List<? extends Integer> list = new ArrayList<Integer>();
            for (Integer element : list) { 
                System.out.println(element);

List<? super Integer> list = new ArrayList<Integer>();
            for (Integer element : list) { 
                System.out.println(element); 

For the first three lines as Case 1 using extends it compiles fine. But for Case 2 of next three lines, it says incompatible types. Found Object, required Integer. My confusion is ? extends Integer being anything that is an Integer or sub of it works.

But why in Case 2 where ? super Integer means anything that is an Integer or a superclass of Integer doesn't work when it's elements ar being given to an Integer element in the for loop??

Case 1 every element is an Integer or a subclass of Integer. All subclasses of Integer are Integers (can be cast to Integer), so the implicit cast to Integer is OK
Case 2 every element is an Integer or a superclass of Integer. Not all superclasses of Integer are Integers (eg Object is not a kind of Integer), so the implicit cast is not valid.

Ok so in general the first line of both case which is instantiation says what compatible elements can be added into the list? if that's the case why is this code below wrong:

NavigableSet<? super String> set = new TreeSet<String>();
set.add(new Object());

Compiler says cannot find symbol: method add(java.lang.Object)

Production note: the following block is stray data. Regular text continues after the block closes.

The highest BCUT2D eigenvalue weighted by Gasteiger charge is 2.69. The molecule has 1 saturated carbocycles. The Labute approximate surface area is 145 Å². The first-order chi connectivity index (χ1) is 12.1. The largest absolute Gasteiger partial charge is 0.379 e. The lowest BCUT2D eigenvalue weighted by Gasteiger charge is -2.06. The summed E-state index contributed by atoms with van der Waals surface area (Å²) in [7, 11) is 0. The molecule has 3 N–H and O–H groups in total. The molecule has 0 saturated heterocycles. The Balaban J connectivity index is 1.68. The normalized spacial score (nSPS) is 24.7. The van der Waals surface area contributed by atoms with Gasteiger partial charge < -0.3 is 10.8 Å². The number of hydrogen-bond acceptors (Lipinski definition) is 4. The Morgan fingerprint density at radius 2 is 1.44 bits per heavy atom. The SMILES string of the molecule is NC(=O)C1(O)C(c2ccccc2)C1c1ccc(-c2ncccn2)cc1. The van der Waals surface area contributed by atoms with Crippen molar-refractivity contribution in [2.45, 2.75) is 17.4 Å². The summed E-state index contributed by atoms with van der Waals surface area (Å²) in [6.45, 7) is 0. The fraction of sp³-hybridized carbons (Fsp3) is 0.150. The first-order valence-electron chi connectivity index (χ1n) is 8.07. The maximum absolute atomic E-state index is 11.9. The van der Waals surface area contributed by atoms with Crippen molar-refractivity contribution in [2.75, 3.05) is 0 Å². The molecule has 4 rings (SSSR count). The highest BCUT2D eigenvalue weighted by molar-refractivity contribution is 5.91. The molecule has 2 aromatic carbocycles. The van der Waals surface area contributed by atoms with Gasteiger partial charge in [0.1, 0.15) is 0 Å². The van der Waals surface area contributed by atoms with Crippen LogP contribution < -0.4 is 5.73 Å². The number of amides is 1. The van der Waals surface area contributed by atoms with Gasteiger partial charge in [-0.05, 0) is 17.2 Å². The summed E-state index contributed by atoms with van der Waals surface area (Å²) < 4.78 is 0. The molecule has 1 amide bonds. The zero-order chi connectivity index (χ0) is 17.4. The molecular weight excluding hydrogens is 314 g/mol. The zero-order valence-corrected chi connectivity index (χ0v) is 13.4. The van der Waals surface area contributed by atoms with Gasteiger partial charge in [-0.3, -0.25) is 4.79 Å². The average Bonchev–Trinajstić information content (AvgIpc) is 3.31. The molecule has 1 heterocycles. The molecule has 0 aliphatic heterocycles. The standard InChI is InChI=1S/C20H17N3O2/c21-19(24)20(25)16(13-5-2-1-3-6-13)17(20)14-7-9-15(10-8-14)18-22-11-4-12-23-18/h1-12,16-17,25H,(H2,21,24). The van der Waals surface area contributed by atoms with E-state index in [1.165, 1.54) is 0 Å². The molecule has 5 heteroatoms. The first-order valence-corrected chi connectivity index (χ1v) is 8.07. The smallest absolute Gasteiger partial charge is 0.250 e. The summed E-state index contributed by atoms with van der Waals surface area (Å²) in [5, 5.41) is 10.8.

Isn't <? super String> should allow addition of Object since it is a superclass of String?

Likewise for

NavigableSet<?> set = new TreeSet<Object>();
            set.add(new Object());

Saying same error as one on previous post.

Why I asked that question was because I noticed with super wild card, that whatever is on the RHS(right hand side) of super keyword is only accepted or it's sub class.

For e.g.

NavigableSet<? super Object> set = new TreeSet<Object>();
            set.add(new Object()); 
            set.add(new String("Hello"));

is accepting both Object and String following my assumption of anything on RHS of super or it's subclass.

So going back to my very first post,

List<? super Integer> list = new ArrayList<Integer>();
            for (Integer element : list) { 
                System.out.println(element); 

this should accept and Integer object and hence in the for loop when list varible is assigned to another Integer wrraper itself, why complains of incompatible types ?? :( :(

Because it will also accept objects from Integer's superclass(es), and they cannot be assigned to an Integer variable

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